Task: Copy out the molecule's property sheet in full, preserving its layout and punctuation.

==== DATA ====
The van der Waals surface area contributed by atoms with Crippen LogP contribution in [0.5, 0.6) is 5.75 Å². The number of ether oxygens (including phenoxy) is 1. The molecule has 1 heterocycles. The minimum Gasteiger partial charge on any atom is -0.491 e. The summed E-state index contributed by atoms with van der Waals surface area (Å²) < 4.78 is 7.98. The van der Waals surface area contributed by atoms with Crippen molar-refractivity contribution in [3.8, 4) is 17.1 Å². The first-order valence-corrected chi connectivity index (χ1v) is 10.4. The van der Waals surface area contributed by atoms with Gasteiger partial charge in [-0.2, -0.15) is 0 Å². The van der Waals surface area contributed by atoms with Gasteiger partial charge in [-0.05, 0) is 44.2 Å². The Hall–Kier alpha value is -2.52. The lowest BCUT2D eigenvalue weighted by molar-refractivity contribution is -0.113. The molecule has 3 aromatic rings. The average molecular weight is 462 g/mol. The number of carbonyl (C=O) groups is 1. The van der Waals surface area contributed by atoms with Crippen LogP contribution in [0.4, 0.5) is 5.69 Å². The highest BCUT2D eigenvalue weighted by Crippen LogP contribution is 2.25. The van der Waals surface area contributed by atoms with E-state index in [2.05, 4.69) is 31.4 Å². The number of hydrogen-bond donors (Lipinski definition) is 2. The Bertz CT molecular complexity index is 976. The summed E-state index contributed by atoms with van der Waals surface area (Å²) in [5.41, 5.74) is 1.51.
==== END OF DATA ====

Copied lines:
The van der Waals surface area contributed by atoms with Crippen LogP contribution in [0.5, 0.6) is 5.75 Å². The number of ether oxygens (including phenoxy) is 1. The molecule has 1 heterocycles. The minimum Gasteiger partial charge on any atom is -0.491 e. The summed E-state index contributed by atoms with van der Waals surface area (Å²) < 4.78 is 7.98. The van der Waals surface area contributed by atoms with Crippen molar-refractivity contribution in [3.8, 4) is 17.1 Å². The first-order valence-corrected chi connectivity index (χ1v) is 10.4. The van der Waals surface area contributed by atoms with Gasteiger partial charge in [-0.2, -0.15) is 0 Å². The van der Waals surface area contributed by atoms with Gasteiger partial charge in [-0.05, 0) is 44.2 Å². The Hall–Kier alpha value is -2.52. The lowest BCUT2D eigenvalue weighted by molar-refractivity contribution is -0.113. The molecule has 3 aromatic rings. The average molecular weight is 462 g/mol. The number of carbonyl (C=O) groups is 1. The van der Waals surface area contributed by atoms with Crippen LogP contribution in [0.4, 0.5) is 5.69 Å². The highest BCUT2D eigenvalue weighted by Crippen LogP contribution is 2.25. The van der Waals surface area contributed by atoms with E-state index in [2.05, 4.69) is 31.4 Å². The number of hydrogen-bond donors (Lipinski definition) is 2. The Bertz CT molecular complexity index is 976. The summed E-state index contributed by atoms with van der Waals surface area (Å²) in [5.41, 5.74) is 1.51.